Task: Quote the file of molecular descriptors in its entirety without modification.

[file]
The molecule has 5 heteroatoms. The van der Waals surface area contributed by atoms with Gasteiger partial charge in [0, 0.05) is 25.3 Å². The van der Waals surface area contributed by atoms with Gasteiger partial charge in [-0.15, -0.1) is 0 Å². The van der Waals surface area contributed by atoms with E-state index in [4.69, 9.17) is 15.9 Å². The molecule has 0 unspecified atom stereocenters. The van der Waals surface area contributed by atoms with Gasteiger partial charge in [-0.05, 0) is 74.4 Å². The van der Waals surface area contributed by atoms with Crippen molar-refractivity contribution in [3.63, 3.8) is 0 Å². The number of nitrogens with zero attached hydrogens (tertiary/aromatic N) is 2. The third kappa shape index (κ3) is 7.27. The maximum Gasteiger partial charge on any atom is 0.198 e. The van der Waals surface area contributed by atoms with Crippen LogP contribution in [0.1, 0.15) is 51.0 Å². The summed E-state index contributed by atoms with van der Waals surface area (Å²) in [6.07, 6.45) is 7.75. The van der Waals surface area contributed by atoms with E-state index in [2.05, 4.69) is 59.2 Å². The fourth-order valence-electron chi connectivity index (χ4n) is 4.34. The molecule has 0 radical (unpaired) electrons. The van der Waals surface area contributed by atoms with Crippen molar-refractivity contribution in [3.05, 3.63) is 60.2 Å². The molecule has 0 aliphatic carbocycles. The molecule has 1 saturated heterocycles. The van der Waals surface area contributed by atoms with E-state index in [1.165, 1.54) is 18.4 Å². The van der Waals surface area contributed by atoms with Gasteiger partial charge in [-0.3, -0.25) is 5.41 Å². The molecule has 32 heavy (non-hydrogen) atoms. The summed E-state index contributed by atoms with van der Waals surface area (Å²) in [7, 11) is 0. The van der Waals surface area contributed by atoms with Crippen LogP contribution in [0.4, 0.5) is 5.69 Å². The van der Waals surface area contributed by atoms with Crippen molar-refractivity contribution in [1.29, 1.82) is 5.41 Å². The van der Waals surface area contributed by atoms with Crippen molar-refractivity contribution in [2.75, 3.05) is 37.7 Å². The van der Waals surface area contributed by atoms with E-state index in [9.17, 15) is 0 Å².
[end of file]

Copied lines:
The molecule has 5 heteroatoms. The van der Waals surface area contributed by atoms with Gasteiger partial charge in [0, 0.05) is 25.3 Å². The van der Waals surface area contributed by atoms with Gasteiger partial charge in [-0.15, -0.1) is 0 Å². The van der Waals surface area contributed by atoms with E-state index in [4.69, 9.17) is 15.9 Å². The molecule has 0 unspecified atom stereocenters. The van der Waals surface area contributed by atoms with Gasteiger partial charge in [-0.05, 0) is 74.4 Å². The van der Waals surface area contributed by atoms with Crippen molar-refractivity contribution in [3.63, 3.8) is 0 Å². The number of nitrogens with zero attached hydrogens (tertiary/aromatic N) is 2. The third kappa shape index (κ3) is 7.27. The maximum Gasteiger partial charge on any atom is 0.198 e. The van der Waals surface area contributed by atoms with Crippen LogP contribution in [0.1, 0.15) is 51.0 Å². The summed E-state index contributed by atoms with van der Waals surface area (Å²) in [6.07, 6.45) is 7.75. The van der Waals surface area contributed by atoms with E-state index in [2.05, 4.69) is 59.2 Å². The fourth-order valence-electron chi connectivity index (χ4n) is 4.34. The molecule has 0 radical (unpaired) electrons. The van der Waals surface area contributed by atoms with Crippen molar-refractivity contribution in [3.05, 3.63) is 60.2 Å². The molecule has 0 aliphatic carbocycles. The molecule has 1 saturated heterocycles. The van der Waals surface area contributed by atoms with E-state index in [1.165, 1.54) is 18.4 Å². The van der Waals surface area contributed by atoms with Gasteiger partial charge in [-0.3, -0.25) is 5.41 Å². The molecule has 32 heavy (non-hydrogen) atoms. The summed E-state index contributed by atoms with van der Waals surface area (Å²) in [7, 11) is 0. The van der Waals surface area contributed by atoms with Crippen LogP contribution in [0.4, 0.5) is 5.69 Å². The van der Waals surface area contributed by atoms with Crippen molar-refractivity contribution in [1.29, 1.82) is 5.41 Å². The van der Waals surface area contributed by atoms with Crippen molar-refractivity contribution in [2.75, 3.05) is 37.7 Å². The van der Waals surface area contributed by atoms with E-state index in [9.17, 15) is 0 Å².